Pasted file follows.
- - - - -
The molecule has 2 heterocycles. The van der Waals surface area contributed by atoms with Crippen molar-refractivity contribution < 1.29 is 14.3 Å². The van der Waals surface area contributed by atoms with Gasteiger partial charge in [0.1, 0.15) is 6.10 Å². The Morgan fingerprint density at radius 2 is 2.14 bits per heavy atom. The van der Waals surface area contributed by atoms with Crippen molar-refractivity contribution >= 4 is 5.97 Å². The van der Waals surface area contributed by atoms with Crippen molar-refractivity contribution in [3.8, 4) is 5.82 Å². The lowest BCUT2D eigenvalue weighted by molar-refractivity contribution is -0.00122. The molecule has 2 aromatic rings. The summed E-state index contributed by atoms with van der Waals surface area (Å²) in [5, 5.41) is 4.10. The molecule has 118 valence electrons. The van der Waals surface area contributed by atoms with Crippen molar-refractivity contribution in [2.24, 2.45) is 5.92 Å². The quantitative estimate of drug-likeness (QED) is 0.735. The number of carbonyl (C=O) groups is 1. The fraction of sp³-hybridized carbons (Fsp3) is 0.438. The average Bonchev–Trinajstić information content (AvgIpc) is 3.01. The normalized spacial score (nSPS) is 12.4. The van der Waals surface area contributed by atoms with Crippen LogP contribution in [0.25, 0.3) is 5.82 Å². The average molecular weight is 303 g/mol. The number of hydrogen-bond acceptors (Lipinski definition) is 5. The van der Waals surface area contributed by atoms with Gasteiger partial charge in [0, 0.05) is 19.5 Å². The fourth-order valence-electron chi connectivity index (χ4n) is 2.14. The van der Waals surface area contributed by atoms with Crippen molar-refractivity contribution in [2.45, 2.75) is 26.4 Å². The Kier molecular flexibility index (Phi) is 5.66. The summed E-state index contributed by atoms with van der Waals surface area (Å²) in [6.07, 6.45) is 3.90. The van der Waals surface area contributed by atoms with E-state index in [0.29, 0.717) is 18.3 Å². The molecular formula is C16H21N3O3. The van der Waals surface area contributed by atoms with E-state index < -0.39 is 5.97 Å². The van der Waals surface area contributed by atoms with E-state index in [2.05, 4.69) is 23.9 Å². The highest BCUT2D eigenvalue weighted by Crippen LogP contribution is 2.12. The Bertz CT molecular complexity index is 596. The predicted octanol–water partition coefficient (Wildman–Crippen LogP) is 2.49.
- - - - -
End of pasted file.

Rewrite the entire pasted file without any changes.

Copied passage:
The molecule has 2 heterocycles. The van der Waals surface area contributed by atoms with Crippen molar-refractivity contribution < 1.29 is 14.3 Å². The van der Waals surface area contributed by atoms with Gasteiger partial charge in [0.1, 0.15) is 6.10 Å². The Morgan fingerprint density at radius 2 is 2.14 bits per heavy atom. The van der Waals surface area contributed by atoms with Crippen molar-refractivity contribution >= 4 is 5.97 Å². The van der Waals surface area contributed by atoms with Crippen molar-refractivity contribution in [3.8, 4) is 5.82 Å². The lowest BCUT2D eigenvalue weighted by molar-refractivity contribution is -0.00122. The molecule has 2 aromatic rings. The summed E-state index contributed by atoms with van der Waals surface area (Å²) in [5, 5.41) is 4.10. The molecule has 118 valence electrons. The van der Waals surface area contributed by atoms with Crippen molar-refractivity contribution in [2.24, 2.45) is 5.92 Å². The quantitative estimate of drug-likeness (QED) is 0.735. The number of carbonyl (C=O) groups is 1. The fraction of sp³-hybridized carbons (Fsp3) is 0.438. The average Bonchev–Trinajstić information content (AvgIpc) is 3.01. The normalized spacial score (nSPS) is 12.4. The van der Waals surface area contributed by atoms with Crippen LogP contribution in [0.25, 0.3) is 5.82 Å². The average molecular weight is 303 g/mol. The number of hydrogen-bond acceptors (Lipinski definition) is 5. The van der Waals surface area contributed by atoms with Gasteiger partial charge in [0, 0.05) is 19.5 Å². The fourth-order valence-electron chi connectivity index (χ4n) is 2.14. The van der Waals surface area contributed by atoms with Crippen molar-refractivity contribution in [2.45, 2.75) is 26.4 Å². The Kier molecular flexibility index (Phi) is 5.66. The summed E-state index contributed by atoms with van der Waals surface area (Å²) in [6.07, 6.45) is 3.90. The van der Waals surface area contributed by atoms with E-state index in [0.29, 0.717) is 18.3 Å². The molecular formula is C16H21N3O3. The van der Waals surface area contributed by atoms with E-state index < -0.39 is 5.97 Å². The van der Waals surface area contributed by atoms with E-state index in [2.05, 4.69) is 23.9 Å². The highest BCUT2D eigenvalue weighted by Crippen LogP contribution is 2.12. The Bertz CT molecular complexity index is 596. The predicted octanol–water partition coefficient (Wildman–Crippen LogP) is 2.49.